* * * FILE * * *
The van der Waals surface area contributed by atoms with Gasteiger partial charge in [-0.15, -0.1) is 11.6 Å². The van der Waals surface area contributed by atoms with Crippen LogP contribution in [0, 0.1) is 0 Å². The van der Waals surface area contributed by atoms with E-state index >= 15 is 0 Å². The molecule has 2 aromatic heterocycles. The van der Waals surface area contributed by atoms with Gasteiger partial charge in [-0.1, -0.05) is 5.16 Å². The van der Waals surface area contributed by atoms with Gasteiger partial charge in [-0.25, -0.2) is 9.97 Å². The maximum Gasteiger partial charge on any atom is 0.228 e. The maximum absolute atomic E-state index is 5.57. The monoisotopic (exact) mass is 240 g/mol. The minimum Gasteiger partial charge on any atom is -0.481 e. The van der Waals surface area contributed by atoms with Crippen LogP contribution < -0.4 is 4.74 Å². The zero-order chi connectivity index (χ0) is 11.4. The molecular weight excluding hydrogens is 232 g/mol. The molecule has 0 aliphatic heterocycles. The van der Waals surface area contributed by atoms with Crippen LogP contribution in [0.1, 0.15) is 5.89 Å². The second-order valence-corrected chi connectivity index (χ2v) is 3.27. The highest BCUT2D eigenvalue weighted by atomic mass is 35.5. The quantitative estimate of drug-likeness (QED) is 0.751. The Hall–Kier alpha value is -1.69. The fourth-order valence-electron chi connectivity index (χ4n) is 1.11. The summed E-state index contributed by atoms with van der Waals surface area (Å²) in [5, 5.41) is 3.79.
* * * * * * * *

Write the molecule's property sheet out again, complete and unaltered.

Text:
The van der Waals surface area contributed by atoms with Gasteiger partial charge in [-0.15, -0.1) is 11.6 Å². The van der Waals surface area contributed by atoms with Crippen LogP contribution in [0, 0.1) is 0 Å². The van der Waals surface area contributed by atoms with E-state index >= 15 is 0 Å². The molecule has 2 aromatic heterocycles. The van der Waals surface area contributed by atoms with Gasteiger partial charge in [-0.1, -0.05) is 5.16 Å². The van der Waals surface area contributed by atoms with Gasteiger partial charge in [-0.25, -0.2) is 9.97 Å². The maximum Gasteiger partial charge on any atom is 0.228 e. The maximum absolute atomic E-state index is 5.57. The monoisotopic (exact) mass is 240 g/mol. The minimum Gasteiger partial charge on any atom is -0.481 e. The van der Waals surface area contributed by atoms with Crippen LogP contribution < -0.4 is 4.74 Å². The zero-order chi connectivity index (χ0) is 11.4. The molecular weight excluding hydrogens is 232 g/mol. The molecule has 0 aliphatic heterocycles. The van der Waals surface area contributed by atoms with Crippen LogP contribution in [0.1, 0.15) is 5.89 Å². The second-order valence-corrected chi connectivity index (χ2v) is 3.27. The highest BCUT2D eigenvalue weighted by atomic mass is 35.5. The quantitative estimate of drug-likeness (QED) is 0.751. The Hall–Kier alpha value is -1.69. The fourth-order valence-electron chi connectivity index (χ4n) is 1.11. The summed E-state index contributed by atoms with van der Waals surface area (Å²) in [5, 5.41) is 3.79.